Too Many Cooks In Your Virtual Team’s Kitchen?

As organizations become more team-centric, and as globalization drives interaction across regions and time zones, the use of virtual teams has grown rapidly (SHRM, 2012). For organizations, the advantages of being able to leverage talent and resources across geographies and time zones can be a source of competitive advantage. For the individuals chosen to lead these virtual teams, the challenges associated with leadership are amplified by the nature of being virtual rather than local. A 2014 RW3 survey highlighted the challenges associated with being a virtual team increasing difficulties in:

  • Building trust (64% of respondents)
  • Decision-making (55% of respondents)
  • Managing conflict (54% of respondents)
  • Expressing opinions (53% of respondents)

The question for virtual team leaders is how to build a highly-effective virtual team despite the additional obstacles inherent in being virtual.

The Power of Personality in Teams

Anyone who has had the pleasure of being part of a highly-effective team, or endured the pain of a dysfunctional one, understands the power of team member personality. The most widely used personality trait classification is the Big Five typology. The Big Five describes the five central personality dimensions of extraversion, agreeableness, conscientiousness, intellect or openness, and neuroticism (emotional stability).

Research on traditional, co-located teams has shown the positive impact that personality can have on team performance. However, it is not just the “power of personality” that determines team success, but the “mix of personalities” that foster (or hinder) an effective team. For local teams, having high levels of team member extraversion combined with agreeableness and conscientiousness, openness and flexibility, and emotional stability are consistent predictors of successful “shared leadership” behaviors and team effectiveness. Social interactions – such as informal conversations around the office, socializing outside of work, or face-to-face meetings – are key to enabling team members with high levels of extraversion to build strong, trusting relationships that lead to cohesion among team members.

Building a Successful Virtual Team

As when building local teams, leaders should carefully consider team members’ personality traits when building a virtual team. However, virtual teams may not benefit from the same personality traits that naturally occur among highly effective co-located team members. In a virtual team environment, too many team members with a high level of extraversion – who do not also have regular social interactions to moderate it – may result in too many dominant team members for shared leadership to be effective. This will lead to a reduction in the level of cooperation that is necessary for shared leadership and virtual team success.

Virtual Teams: Too Many Cooks?

Selecting the right people to realize a team’s purpose and goals is fundamental to every team. A critical element of that selection is choosing individual personality traits that are complementary and synergistic across the team. Virtual team communications tend to be more formal and occur most often in the context of planned meetings and structured agendas. Recognizing that informal communications and social interactions naturally happen less often in virtual teams, building a successful virtual team requires:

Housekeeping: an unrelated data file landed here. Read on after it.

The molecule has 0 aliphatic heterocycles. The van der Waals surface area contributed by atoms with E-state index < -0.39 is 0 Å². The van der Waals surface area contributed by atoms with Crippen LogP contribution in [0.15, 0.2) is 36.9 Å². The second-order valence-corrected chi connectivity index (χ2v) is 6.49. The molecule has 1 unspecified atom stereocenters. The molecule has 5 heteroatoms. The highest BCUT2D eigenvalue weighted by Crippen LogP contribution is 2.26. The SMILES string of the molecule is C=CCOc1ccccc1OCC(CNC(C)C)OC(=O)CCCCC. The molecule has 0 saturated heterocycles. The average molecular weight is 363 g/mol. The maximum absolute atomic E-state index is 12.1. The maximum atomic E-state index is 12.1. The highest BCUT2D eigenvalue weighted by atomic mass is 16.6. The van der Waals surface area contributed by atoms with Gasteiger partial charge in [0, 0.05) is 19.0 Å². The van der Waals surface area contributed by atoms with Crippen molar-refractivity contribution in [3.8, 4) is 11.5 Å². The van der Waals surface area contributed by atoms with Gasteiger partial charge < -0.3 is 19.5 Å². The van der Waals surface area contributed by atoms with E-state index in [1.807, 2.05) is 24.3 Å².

• Team members with personality profiles that are positively associated with shared leadership and effectiveness in a virtual team environment. Specifically, team members should have high levels of agreeableness and conscientiousness, who are open to experience and demonstrate emotional stability, but who demonstrate a moderated level of extraversion (vs. high levels of extraversion).
  • Team leaders must foster the development of shared leadership across their virtual team rather than expecting it to emerge naturally as it may in a more traditional, co-located team.



Bell, S. T. (2007). Deep-level composition variables as predictors of team performance: A meta-analysis. Journal of Applied Psychology, 92, 595.

Dulebohnb, J. H., Hoch J. E. (2017). Team personality composition, emergent leadership and shared leadership in virtual teams: A theoretical framework. Human Resource Management Review, 27, 678–693.

John, O. P., & Srivastava, S. (1999). The Big Five trait taxonomy: History, measurement, and theoretical perspectives. Handbook of personality: Theory and research2(1999), 102-138.

RW3 CultureWizard (2014). retrieved online at 6/12/2016

SHRM (2012). Virtual teams – Survey findings. [Internet] 2012 12/04/2015]; Survey Findings: [Available from:


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About the Author

Dr. Jeb Hurley is a leading expert on team dynamics and building high-performance hybrid / remote teams. He guides leaders in understanding and influencing human behavior and creating trust and psychological safety. Jeb’s innovative, behavioral science-based approach to leadership development improves team performance and people’s wellbeing faster and at a lower cost. Learn more about Jeb’s work at Brainware Partners.